HC Deb 08 May 1866 vol 183 cc636-42

Order for Second Reading read.


, in moving the second reading of this Bill, said, he hoped it would meet with the general approval of the House—indeed, he should not have expected that any opposition would be offered to the measure had he not seen on the paper a notice by the hon. Member for Peterborough (Mr. Whalley) to move that the Bill be read a second time that day six months. As, however, on the first reading the Chancellor of the Exchequer expressed the acquiescence of the Government in the Bill, and as the right hon. Gentleman the Member for the University of Cambridge (Mr. Walpole), with that conciliatory manner which always characterized him, notwithstanding the strong views he entertained with regard to certain principles, also assented to it, he trusted that the hon. Gentleman would not disturb the unanimity of the House by persevering in his opposition. The Bill proposed to abolish the declaration now required to be made by certain high functionaries—he believed only the Lord Lieutenant and Lord Chancellor of Ireland—on assuming office, that certain doctrines held by Roman Catholics as part of their religion were idolatrous and superstitious. It was peculiarly offensive to the Lord Lieutenant on entering upon office in a country where the great majority of people were Catholics, and surrounded by members of his Privy Council and Law Officers, many of whom professed that religion, should be obliged to make such a declaration. No one would pretend that the interests of Protestantism could be in any way served by it, and it was calculated to excite feelings of hostility and strife which every good subject should seek to allay. Its original object was to exclude persons professing the Catholic faith from those particular offices; and as the supporters of the Bill did not wish by a side-wind to remove this ineligibility—although in a country allowing freedom of religious opinion the holding of any offices under the Crown should not be limited to persons holding a particular creed—the Bill contained a proviso that nothing contained in it should be construed as giving Roman Catholics a right to fill the office either of Lord Lieutenant or Lord Chancellor of Ireland. The simple object of the measure was to remove a declaration which was at once offensive and useless, and he hoped that, in the interests of peace, conciliation, and Christian charity, it would receive the sanction of the House.

Motion made, and Question proposed, "That the Bill be now read a second time."—(Mr. Cogan.)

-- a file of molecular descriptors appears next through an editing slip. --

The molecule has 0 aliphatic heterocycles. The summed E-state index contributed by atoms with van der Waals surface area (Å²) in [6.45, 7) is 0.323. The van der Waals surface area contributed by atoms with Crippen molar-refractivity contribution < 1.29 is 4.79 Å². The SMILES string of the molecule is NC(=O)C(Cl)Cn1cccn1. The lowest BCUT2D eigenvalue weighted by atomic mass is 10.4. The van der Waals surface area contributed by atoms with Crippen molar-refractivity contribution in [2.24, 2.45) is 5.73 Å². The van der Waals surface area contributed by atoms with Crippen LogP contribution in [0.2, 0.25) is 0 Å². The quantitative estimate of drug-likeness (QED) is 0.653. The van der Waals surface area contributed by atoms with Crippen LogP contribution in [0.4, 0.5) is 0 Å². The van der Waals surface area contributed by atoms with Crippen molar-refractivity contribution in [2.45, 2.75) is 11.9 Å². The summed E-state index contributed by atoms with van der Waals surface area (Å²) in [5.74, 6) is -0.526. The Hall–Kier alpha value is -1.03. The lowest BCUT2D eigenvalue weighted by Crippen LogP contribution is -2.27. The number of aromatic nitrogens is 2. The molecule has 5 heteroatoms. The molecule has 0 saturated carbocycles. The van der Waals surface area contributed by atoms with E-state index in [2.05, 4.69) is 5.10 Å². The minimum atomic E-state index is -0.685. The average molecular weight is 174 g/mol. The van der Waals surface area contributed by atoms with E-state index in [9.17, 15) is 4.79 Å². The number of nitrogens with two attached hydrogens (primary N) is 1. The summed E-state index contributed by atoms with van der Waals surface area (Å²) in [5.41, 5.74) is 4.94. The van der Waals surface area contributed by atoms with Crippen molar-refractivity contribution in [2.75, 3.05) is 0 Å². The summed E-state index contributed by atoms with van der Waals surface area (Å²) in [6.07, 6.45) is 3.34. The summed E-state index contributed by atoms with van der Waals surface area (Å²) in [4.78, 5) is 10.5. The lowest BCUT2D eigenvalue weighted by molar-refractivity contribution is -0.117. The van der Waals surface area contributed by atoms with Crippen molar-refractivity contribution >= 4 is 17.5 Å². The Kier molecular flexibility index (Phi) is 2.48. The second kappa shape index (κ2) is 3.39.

complained of a question of such importance being brought forward by a private Member, and not on the responsibility of the Government. The same course had been taken with regard to the Oaths Bill and the Scotch Episcopal Bill, although these questions lay at the very root of the Constitution. However, he did not intend to move the Amendment of which he had given notice; and the reason why he did not do so was because the Government and the right hon. Gentleman opposite (Mr. Walpole) had acquiesced in the principle of the measure. He had not altered his opinions, and he would, with the permission of the House, shortly make known what his views were. The Declaration against Transubstantiation was adopted as the best and only test against Romanism in the time of Charles II., and as such it had been regarded for 200 years. If it was needed when it was established, 200 years ago, nothing had occurred since to render it unnecessary. Romanism was still the same, and Protestant Jesuitism was rampant amongst us. He would relieve his own conscience in the matter by challenging the Government to consent to the appointment of a Committee to inquire into the Fenian movement. Evidence would be given before such a Committee to show that that movement was neither more nor less than a deliberate organization, in accordance with all the antecedents of the Roman Catholic Church—to gain the objects of the Roman Catholic hierarchy by force, if necessary, by means of a bargain with the Government, in pursuance of which this and similar little Bills were to be given as the price of keeping the Fenians in check. The country at large was in most profound ignorance as to the state of these most important questions in that House, They believed that hon. Gentlemen opposite were sufficiently watching the Government, and that his interference was almost impertinent. All the energies of the Pope were directed to the destruction and injury of this country. Let them suppose the occurrence of an European war, and that our army and navy were affected with foreign allegiance to the extent that they contained Roman Catholics. ["Oh, oh!"] He had last Session challenged the Secretary for the Colonies to state whether he had not received from Sir George Grey, the Governor of New Zealand, a dispatch informing him that the war in that colony was organized and sustained by Roman Catholic priests—and the right hon. Gentleman had not denied that such was the case. He had since received letters from dignitaries of the Church and others in New Zealand assuring him that all that he then asserted was perfectly true, and that the losses which we sustained, and the disgrace which befell our troops, could be attributed to nothing so much as to the direct organization upon Riband and Fenian principles, of the natives in rebellion against our authority. H did not wish to offend the hon. Gentleman who had moved the second reading of the Bill, by calling his religion impious, but it had in all past times been associated with allegiance to a foreign power which under circumstances of difficulty might be fraught with the greatest danger to this country. He was not called upon to defend the bulwarks which had been erected against that danger; it was for the hon. Gentleman to show that they might safely be abolished. [The hon. Member spoke amid continued interruptions and noises.]